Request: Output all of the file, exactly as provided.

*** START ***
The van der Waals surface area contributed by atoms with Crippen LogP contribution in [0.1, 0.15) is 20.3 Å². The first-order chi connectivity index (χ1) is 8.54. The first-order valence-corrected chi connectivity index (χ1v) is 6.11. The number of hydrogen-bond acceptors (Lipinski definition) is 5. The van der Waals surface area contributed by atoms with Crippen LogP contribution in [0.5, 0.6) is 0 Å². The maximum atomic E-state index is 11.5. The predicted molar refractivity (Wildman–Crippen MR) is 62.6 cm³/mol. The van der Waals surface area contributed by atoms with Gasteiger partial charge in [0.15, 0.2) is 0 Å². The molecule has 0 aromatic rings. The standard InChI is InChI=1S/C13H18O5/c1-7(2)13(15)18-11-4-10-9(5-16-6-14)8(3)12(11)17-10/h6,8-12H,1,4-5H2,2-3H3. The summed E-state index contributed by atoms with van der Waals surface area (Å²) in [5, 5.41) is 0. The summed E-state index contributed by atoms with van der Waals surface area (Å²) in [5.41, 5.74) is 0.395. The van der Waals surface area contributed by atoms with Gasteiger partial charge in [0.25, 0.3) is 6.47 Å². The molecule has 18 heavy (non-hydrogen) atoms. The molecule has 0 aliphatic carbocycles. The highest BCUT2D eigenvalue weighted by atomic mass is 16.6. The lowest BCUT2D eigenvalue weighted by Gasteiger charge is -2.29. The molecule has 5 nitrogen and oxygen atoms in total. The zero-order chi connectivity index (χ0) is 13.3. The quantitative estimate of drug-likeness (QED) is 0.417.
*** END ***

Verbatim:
The van der Waals surface area contributed by atoms with Crippen LogP contribution in [0.1, 0.15) is 20.3 Å². The first-order chi connectivity index (χ1) is 8.54. The first-order valence-corrected chi connectivity index (χ1v) is 6.11. The number of hydrogen-bond acceptors (Lipinski definition) is 5. The van der Waals surface area contributed by atoms with Crippen LogP contribution in [0.5, 0.6) is 0 Å². The maximum atomic E-state index is 11.5. The predicted molar refractivity (Wildman–Crippen MR) is 62.6 cm³/mol. The van der Waals surface area contributed by atoms with Gasteiger partial charge in [0.15, 0.2) is 0 Å². The molecule has 0 aromatic rings. The standard InChI is InChI=1S/C13H18O5/c1-7(2)13(15)18-11-4-10-9(5-16-6-14)8(3)12(11)17-10/h6,8-12H,1,4-5H2,2-3H3. The summed E-state index contributed by atoms with van der Waals surface area (Å²) in [5, 5.41) is 0. The summed E-state index contributed by atoms with van der Waals surface area (Å²) in [5.41, 5.74) is 0.395. The van der Waals surface area contributed by atoms with Gasteiger partial charge in [0.25, 0.3) is 6.47 Å². The molecule has 18 heavy (non-hydrogen) atoms. The molecule has 0 aliphatic carbocycles. The highest BCUT2D eigenvalue weighted by atomic mass is 16.6. The lowest BCUT2D eigenvalue weighted by Gasteiger charge is -2.29. The molecule has 5 nitrogen and oxygen atoms in total. The zero-order chi connectivity index (χ0) is 13.3. The quantitative estimate of drug-likeness (QED) is 0.417.